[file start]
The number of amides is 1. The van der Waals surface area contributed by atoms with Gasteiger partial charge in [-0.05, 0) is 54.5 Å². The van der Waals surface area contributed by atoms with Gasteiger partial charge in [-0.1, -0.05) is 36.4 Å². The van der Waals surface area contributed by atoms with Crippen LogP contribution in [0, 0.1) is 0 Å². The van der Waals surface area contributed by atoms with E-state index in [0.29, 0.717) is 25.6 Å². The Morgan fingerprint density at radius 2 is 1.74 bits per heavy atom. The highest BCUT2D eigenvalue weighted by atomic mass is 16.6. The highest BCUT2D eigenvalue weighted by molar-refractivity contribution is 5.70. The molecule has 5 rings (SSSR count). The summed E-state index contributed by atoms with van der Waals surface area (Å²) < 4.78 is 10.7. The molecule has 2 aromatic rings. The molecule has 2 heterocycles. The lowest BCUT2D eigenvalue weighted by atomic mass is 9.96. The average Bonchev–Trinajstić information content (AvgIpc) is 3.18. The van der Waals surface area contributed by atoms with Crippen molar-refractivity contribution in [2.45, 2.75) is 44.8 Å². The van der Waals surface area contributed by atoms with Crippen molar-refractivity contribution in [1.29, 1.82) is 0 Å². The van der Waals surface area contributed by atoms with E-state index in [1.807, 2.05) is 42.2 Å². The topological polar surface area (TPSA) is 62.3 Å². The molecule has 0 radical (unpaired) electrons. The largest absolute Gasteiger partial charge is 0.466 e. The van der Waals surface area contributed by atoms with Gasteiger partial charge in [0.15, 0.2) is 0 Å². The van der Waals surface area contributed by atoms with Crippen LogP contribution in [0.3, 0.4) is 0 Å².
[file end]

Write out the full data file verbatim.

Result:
The number of amides is 1. The van der Waals surface area contributed by atoms with Gasteiger partial charge in [-0.05, 0) is 54.5 Å². The van der Waals surface area contributed by atoms with Gasteiger partial charge in [-0.1, -0.05) is 36.4 Å². The van der Waals surface area contributed by atoms with Crippen LogP contribution in [0, 0.1) is 0 Å². The van der Waals surface area contributed by atoms with E-state index in [0.29, 0.717) is 25.6 Å². The Morgan fingerprint density at radius 2 is 1.74 bits per heavy atom. The highest BCUT2D eigenvalue weighted by atomic mass is 16.6. The highest BCUT2D eigenvalue weighted by molar-refractivity contribution is 5.70. The molecule has 5 rings (SSSR count). The summed E-state index contributed by atoms with van der Waals surface area (Å²) < 4.78 is 10.7. The molecule has 2 aromatic rings. The molecule has 2 heterocycles. The lowest BCUT2D eigenvalue weighted by atomic mass is 9.96. The average Bonchev–Trinajstić information content (AvgIpc) is 3.18. The van der Waals surface area contributed by atoms with Crippen molar-refractivity contribution in [2.45, 2.75) is 44.8 Å². The van der Waals surface area contributed by atoms with Crippen molar-refractivity contribution in [1.29, 1.82) is 0 Å². The van der Waals surface area contributed by atoms with E-state index in [1.807, 2.05) is 42.2 Å². The topological polar surface area (TPSA) is 62.3 Å². The molecule has 0 radical (unpaired) electrons. The largest absolute Gasteiger partial charge is 0.466 e. The van der Waals surface area contributed by atoms with Gasteiger partial charge in [0.15, 0.2) is 0 Å². The van der Waals surface area contributed by atoms with Crippen LogP contribution in [0.3, 0.4) is 0 Å².